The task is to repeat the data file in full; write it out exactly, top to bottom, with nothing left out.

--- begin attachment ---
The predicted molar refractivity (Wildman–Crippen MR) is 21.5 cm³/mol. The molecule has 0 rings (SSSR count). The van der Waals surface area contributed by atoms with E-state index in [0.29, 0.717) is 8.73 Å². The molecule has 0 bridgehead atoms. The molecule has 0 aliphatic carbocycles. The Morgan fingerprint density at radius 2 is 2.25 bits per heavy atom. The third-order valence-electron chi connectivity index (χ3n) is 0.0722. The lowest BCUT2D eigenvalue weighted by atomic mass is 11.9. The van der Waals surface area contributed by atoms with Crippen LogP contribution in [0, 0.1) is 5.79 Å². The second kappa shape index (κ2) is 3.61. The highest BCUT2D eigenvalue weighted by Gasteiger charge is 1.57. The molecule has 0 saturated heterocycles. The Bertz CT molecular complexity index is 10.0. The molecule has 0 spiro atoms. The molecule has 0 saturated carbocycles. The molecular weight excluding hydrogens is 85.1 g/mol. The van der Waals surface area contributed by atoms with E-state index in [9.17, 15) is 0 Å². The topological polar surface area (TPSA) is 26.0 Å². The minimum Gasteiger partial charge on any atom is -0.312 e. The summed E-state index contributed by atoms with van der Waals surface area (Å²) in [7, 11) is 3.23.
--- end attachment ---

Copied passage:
The predicted molar refractivity (Wildman–Crippen MR) is 21.5 cm³/mol. The molecule has 0 rings (SSSR count). The van der Waals surface area contributed by atoms with E-state index in [0.29, 0.717) is 8.73 Å². The molecule has 0 bridgehead atoms. The molecule has 0 aliphatic carbocycles. The Morgan fingerprint density at radius 2 is 2.25 bits per heavy atom. The third-order valence-electron chi connectivity index (χ3n) is 0.0722. The lowest BCUT2D eigenvalue weighted by atomic mass is 11.9. The van der Waals surface area contributed by atoms with Crippen LogP contribution in [0, 0.1) is 5.79 Å². The second kappa shape index (κ2) is 3.61. The highest BCUT2D eigenvalue weighted by Gasteiger charge is 1.57. The molecule has 0 saturated heterocycles. The Bertz CT molecular complexity index is 10.0. The molecule has 0 spiro atoms. The molecule has 0 saturated carbocycles. The molecular weight excluding hydrogens is 85.1 g/mol. The van der Waals surface area contributed by atoms with E-state index in [9.17, 15) is 0 Å². The topological polar surface area (TPSA) is 26.0 Å². The minimum Gasteiger partial charge on any atom is -0.312 e. The summed E-state index contributed by atoms with van der Waals surface area (Å²) in [7, 11) is 3.23.